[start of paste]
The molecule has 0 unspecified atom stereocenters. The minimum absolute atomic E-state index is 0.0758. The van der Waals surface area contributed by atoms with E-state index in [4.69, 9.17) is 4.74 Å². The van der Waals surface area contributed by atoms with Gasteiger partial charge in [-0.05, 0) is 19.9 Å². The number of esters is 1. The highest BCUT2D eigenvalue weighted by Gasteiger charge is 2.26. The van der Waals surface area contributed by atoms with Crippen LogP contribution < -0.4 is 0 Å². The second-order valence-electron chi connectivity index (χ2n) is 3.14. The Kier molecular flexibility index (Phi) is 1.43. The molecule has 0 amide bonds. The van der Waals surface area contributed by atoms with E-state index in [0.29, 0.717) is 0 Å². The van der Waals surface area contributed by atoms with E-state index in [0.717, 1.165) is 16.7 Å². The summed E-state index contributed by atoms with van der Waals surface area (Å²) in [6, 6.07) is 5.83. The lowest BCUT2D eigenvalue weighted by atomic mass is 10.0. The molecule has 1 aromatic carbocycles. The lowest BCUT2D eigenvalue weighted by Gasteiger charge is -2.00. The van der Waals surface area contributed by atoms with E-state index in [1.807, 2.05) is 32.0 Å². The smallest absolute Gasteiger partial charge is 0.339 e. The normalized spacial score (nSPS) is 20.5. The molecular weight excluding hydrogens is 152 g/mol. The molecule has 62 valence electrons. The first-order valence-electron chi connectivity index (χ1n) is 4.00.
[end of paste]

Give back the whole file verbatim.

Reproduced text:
The molecule has 0 unspecified atom stereocenters. The minimum absolute atomic E-state index is 0.0758. The van der Waals surface area contributed by atoms with E-state index in [4.69, 9.17) is 4.74 Å². The van der Waals surface area contributed by atoms with Gasteiger partial charge in [-0.05, 0) is 19.9 Å². The number of esters is 1. The highest BCUT2D eigenvalue weighted by Gasteiger charge is 2.26. The van der Waals surface area contributed by atoms with Crippen LogP contribution < -0.4 is 0 Å². The second-order valence-electron chi connectivity index (χ2n) is 3.14. The Kier molecular flexibility index (Phi) is 1.43. The molecule has 0 amide bonds. The van der Waals surface area contributed by atoms with E-state index in [0.29, 0.717) is 0 Å². The van der Waals surface area contributed by atoms with E-state index in [0.717, 1.165) is 16.7 Å². The summed E-state index contributed by atoms with van der Waals surface area (Å²) in [6, 6.07) is 5.83. The lowest BCUT2D eigenvalue weighted by atomic mass is 10.0. The molecule has 1 aromatic carbocycles. The lowest BCUT2D eigenvalue weighted by Gasteiger charge is -2.00. The van der Waals surface area contributed by atoms with E-state index in [1.807, 2.05) is 32.0 Å². The smallest absolute Gasteiger partial charge is 0.339 e. The normalized spacial score (nSPS) is 20.5. The molecular weight excluding hydrogens is 152 g/mol. The molecule has 62 valence electrons. The first-order valence-electron chi connectivity index (χ1n) is 4.00.